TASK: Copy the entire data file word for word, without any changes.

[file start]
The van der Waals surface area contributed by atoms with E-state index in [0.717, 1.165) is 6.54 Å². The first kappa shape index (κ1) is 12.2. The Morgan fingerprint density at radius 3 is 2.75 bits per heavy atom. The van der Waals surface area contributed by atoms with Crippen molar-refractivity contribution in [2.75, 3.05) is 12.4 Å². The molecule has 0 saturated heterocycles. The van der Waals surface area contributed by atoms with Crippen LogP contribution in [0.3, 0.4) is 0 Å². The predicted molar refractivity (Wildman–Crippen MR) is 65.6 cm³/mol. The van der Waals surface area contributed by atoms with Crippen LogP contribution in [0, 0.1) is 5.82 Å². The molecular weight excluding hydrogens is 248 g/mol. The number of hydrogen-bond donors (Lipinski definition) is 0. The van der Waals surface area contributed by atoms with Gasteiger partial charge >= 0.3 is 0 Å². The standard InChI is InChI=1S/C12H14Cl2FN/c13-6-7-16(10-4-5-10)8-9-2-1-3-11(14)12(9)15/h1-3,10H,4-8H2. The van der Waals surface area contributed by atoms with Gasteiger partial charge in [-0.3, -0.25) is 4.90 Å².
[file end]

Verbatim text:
The van der Waals surface area contributed by atoms with E-state index in [0.717, 1.165) is 6.54 Å². The first kappa shape index (κ1) is 12.2. The Morgan fingerprint density at radius 3 is 2.75 bits per heavy atom. The van der Waals surface area contributed by atoms with Crippen molar-refractivity contribution in [2.75, 3.05) is 12.4 Å². The molecule has 0 saturated heterocycles. The van der Waals surface area contributed by atoms with Crippen LogP contribution in [0.3, 0.4) is 0 Å². The predicted molar refractivity (Wildman–Crippen MR) is 65.6 cm³/mol. The van der Waals surface area contributed by atoms with Crippen LogP contribution in [0, 0.1) is 5.82 Å². The molecular weight excluding hydrogens is 248 g/mol. The number of hydrogen-bond donors (Lipinski definition) is 0. The van der Waals surface area contributed by atoms with Gasteiger partial charge >= 0.3 is 0 Å². The standard InChI is InChI=1S/C12H14Cl2FN/c13-6-7-16(10-4-5-10)8-9-2-1-3-11(14)12(9)15/h1-3,10H,4-8H2. The van der Waals surface area contributed by atoms with Gasteiger partial charge in [-0.3, -0.25) is 4.90 Å².